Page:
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post #5 of 124
Thread Starter 
Quote:
Originally Posted by vwgti View Post

Looking good, Im highly interested here. Seems I can gain some knowledge. Keep up the good work!!!

Thanks smile.gif .. I hope it will be interesting, might take some time before there are some actual speakers, but I would like to share the experience I've gained so far from many other speaker designs/builds. Any questions and other inputs are most welcome.

Cheers
post #6 of 124
Thread Starter 
For those interested in how I did the impedance measurements, it's very easy, I use a small device called WT3 from Dayton:



I used to have an elaborate home made setup with amplifier and feeding the signal back into the line in with some resistors and comparing the difference between the channels with a sweep. While it worked fine, it took forever to calibrate each time I needed it (20+ mins). So I bought this little USB thing, not expensive, and it's made this step so much easier. Having good impedance/phase measurements is very important for passive crossover design. It's also good to check a driver if e.g. the voice coil is stuck or damaged. And of course to know how easy/difficult a speaker is to drive. So for any DIY speaker builder doing their own designs it's a very nice tool.
post #7 of 124
jvjessen, you always come up with great projects. I will be following this.
By the way, those logarithmic plots remind me of many exams and classes at the university rolleyes.gif.
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post #8 of 124
Thread Starter 
Quote:
Originally Posted by carmas View Post

jvjessen, you always come up with great projects. I will be following this.
By the way, those logarithmic plots remind me of many exams and classes at the university rolleyes.gif.

Thanks man smile.gif

More logarithmic plots incoming.. just to bring back more memories biggrin.gif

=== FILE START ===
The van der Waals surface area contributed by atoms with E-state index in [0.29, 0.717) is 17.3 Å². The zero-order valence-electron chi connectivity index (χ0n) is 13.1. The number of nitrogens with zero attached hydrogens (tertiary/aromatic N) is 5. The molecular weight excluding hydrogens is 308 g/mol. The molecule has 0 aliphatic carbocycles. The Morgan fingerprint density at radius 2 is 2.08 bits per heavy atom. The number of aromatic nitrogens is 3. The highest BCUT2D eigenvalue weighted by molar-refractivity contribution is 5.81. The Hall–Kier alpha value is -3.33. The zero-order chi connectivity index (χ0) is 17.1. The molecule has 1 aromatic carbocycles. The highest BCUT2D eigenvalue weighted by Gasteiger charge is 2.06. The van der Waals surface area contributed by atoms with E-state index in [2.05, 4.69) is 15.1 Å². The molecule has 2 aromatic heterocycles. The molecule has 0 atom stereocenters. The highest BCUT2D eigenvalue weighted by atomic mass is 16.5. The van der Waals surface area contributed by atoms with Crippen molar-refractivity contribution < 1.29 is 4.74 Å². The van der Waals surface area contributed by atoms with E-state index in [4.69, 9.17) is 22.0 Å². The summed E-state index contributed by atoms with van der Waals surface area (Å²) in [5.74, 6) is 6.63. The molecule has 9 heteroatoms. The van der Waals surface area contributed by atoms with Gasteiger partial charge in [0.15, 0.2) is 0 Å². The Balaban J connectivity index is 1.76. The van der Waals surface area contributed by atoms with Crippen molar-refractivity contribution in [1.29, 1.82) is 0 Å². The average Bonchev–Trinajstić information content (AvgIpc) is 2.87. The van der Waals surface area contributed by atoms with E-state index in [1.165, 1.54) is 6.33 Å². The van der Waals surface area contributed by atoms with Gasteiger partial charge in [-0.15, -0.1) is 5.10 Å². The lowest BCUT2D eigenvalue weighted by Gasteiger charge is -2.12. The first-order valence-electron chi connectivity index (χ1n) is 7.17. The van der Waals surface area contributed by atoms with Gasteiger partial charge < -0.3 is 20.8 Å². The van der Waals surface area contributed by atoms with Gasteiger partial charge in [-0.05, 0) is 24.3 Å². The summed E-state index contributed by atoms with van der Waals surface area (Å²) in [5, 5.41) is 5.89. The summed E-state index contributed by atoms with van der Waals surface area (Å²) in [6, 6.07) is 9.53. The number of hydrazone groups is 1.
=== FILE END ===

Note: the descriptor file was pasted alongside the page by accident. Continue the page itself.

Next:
post #9 of 124
Thread Starter 
I'm going to do some frequency response measurements for the drivers, first I'll do the tweeter, then I'll have a go at the woofer.

To measure a tweeter it's best to flush mount it on a reasonably sized square because of diffraction. I'm just using a piece of plastic something board with a hole in it, not ideal, but good enough to get a decent measurement and give more knowledge of how it really behaves. If I were to just measure it as is without mounting it in a plate the measurement would be uneven and very limited in lower frequencies.



To get a perfect measurement it should really be mounted in a large mdf board and made 100% flush with a perfect fit, but I only really need a guide, so this will be good enough.

I then use a calibrated microphone and some software to do the actual measurements, the setup I'm using looks like this:



These measurements are best done at a standard distance of 1 meter between driver and microphone and at 1W / 8 ohms (2.83V) to make them comparable to other measurements. It's important to do this as far as possible from any walls/ floor/ceiling to avoid early reflections.

In the picture the distance is not 1m, it's because I've set it up for a distortion measurement, I find it better to do at a shorter distance.

The microphone requires a phantom supply, so I'm using a small mixer as supply and microphone amplifier before I feed the signal back into my PC.

post #10 of 124
Thread Starter 
Did an on axis measurement of the tweeter, setup as described in prev post:




It actually looks very similar to the one provided by Vifa (see earlier post). I use an 80uF capacitor in series with the tweeter, just so it won't burn out when it's fed with a low frequency signal, it will not affect anything above ~500Hz. My setup will not go higher than to around 17-18 KHz, so ignore anything above that, it's not that important anyway.

Also did a distortion measurement, not sure how accurate it is, but it's good to have as a guide to see where it's best to cross over the tweeter:




From the look of it, a crossover around 3 kHz would probably be a good choice.

I need to do some off axis measurements as well to get an idea of the dispersion pattern.